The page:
Electrical resistivity surveys were used to investigate the ground subsurface of the project site. The locations of survey lines were chosen at the north and south faces of the tank so that each line would coincide with the existing line of boreholes conducted at the project site, as shown in Fig. (1). The Dipole-Dipole array was used for the electric resistivity survey since it has relatively reliable horizontal coverage, considerably higher signal strength, and it is not very sensitive to electrical noise. The electrical imaging system was performed with a multi-electrode resistivity meter system. Such survey used a number of 48 electrodes placed in a straight line of 141 m in length at a constant spacing of 3 m. The 2-D electrical resistivity tomography (ERT) was performed with a multi-electrodes resistivity using Molisana Apparecchiature Elettroniche (MAE), advanced geophysics instruments, and MAE-X612 meter system. ZondRes2d (2021), a geophysical software, was utilized to analyze the collected data and interpret its results [24].

Fig. (1). The investigated project site with locations of the boreholes and resistivity lines.

Fig. (2). Dipole-Dipole configuration implemented in soil resistivity survey.

In the Dipole-Dipole resistivity survey, the basic idea was to use four electrodes arranged, as shown in Fig. (2). Using the value of the voltage and the current measured between electrodes M, N, A, and B respectively, the resistivity at point A () is calculated according to Equation 1. This configuration was repeated throughout the 48 electrodes and observed apparent resistivity data were recorded.

(1)

where V is voltage, I is current, n is an integer multiplier, and a is the distance between the dipole electrodes.

In this study, the MAE electrometer instrument was used to conduct the electrical resistivity survey, as shown in Fig. (3). MAE electrometer instrument was located at the midpoint between electrodes number 14 and 25. The MAE built-in software was run to start recording the resistivity data. Fig. (4) shows the north line of the electric resistivity survey at the site adjacent to the water tank. The recorded data were then inverted to resistivity images of the soil profile by ZondRes2d (2021) [24]. ZondRes2d provides an inverse model that estimates the actual subsurface structure based on the measured electrical resistivity values at the site.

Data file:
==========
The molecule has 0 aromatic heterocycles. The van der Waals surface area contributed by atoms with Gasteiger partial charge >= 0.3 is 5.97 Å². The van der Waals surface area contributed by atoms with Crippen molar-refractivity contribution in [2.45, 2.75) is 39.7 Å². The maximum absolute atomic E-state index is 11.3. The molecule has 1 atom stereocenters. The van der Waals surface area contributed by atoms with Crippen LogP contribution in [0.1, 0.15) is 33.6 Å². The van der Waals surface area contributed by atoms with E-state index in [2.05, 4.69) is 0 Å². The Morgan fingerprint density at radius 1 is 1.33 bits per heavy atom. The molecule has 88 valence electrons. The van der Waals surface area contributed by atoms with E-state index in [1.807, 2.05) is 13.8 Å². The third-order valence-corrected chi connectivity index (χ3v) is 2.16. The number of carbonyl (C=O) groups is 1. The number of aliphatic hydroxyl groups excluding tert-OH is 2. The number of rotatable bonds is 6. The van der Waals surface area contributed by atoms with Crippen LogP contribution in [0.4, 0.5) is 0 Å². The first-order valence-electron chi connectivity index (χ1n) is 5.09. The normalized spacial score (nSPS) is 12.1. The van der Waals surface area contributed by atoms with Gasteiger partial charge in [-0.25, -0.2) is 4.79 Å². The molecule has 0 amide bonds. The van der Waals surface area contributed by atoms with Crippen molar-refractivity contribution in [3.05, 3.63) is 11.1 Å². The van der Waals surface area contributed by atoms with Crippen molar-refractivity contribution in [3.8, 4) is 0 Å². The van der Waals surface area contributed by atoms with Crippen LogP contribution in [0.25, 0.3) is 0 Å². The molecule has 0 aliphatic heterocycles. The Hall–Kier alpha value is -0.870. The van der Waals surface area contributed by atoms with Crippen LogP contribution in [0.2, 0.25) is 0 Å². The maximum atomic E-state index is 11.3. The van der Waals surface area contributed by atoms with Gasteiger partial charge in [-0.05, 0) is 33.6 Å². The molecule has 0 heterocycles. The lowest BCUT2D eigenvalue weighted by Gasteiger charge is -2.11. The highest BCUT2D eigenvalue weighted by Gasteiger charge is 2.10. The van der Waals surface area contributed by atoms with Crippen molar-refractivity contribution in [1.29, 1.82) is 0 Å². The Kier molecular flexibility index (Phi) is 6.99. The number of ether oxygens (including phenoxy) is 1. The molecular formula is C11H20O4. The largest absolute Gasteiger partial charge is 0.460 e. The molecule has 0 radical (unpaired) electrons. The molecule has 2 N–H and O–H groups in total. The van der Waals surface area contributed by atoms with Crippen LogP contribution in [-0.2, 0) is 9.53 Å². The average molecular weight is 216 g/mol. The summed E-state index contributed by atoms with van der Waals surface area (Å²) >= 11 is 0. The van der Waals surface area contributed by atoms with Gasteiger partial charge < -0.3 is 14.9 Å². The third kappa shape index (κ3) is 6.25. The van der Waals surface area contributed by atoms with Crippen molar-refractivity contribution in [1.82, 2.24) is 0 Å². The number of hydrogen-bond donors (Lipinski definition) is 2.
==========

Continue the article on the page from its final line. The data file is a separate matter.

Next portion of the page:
3. RESULTS AND DISCUSSION

3.1. Geotechnical results

The field values of the standard penetration test (SPT) for soil samples collected from the boreholes at the site are given in Table 1 with N referring to the number of blows. The results from soil boreholes are as follows:

Fig. (3). The MAE electrometer instrument used in the study.

Fig. (4). North side of the tank with the resistivity cable extending for 141 m.

Table 1. Results of the SPT number of blows (N) for soil layers.
Depth (m) SPT “N” Field Values
BH1 BH2 BH3 BH4 BH5 BH6 BH7 BH8
0.00 - 25 - 23 24 26 - -
1.50 8 8 9 5 5 6 - -
3.00 32 2 31 3 2 4 100 -
4.50 Refusal 24 100 81 100 24 100 Refusal
6.00 Refusal 100 100 100 100 100 - -
7.50 - 100 - 35 39 100 - -
  • At a depth of 1.5 m, the soil is medium in consistency and relative density at the location of boreholes No. 1 to No. 6.
  • At a depth of 3.0 m, the soil is soft in consistency and loose in relative density at the location of boreholes No. 2, No. 4 to No. 6, while the soil is very stiff and dense at the location of the rest boreholes (i.e. boreholes numbers 1, 3, 7, and 8).
  • At a depth of 4.5 m, the soil is hard and very dense in all boreholes, except for boreholes No. 2 and No. 6, the soil is very stiff and with medium density.
  • From a depth of more than 4.5 m to the end of the depth of the boreholes, the soil is hard and very dense.

The laboratory test results of samples extracted from the site are given in Table 2, while the type of soil layer and their depths for the eight boreholes are listed in Table 3. The results in these two tables show that there is homogeneity and continuity in the sub-surface soil at the site, and in general, the soil at the studied tank site consists of three main layers: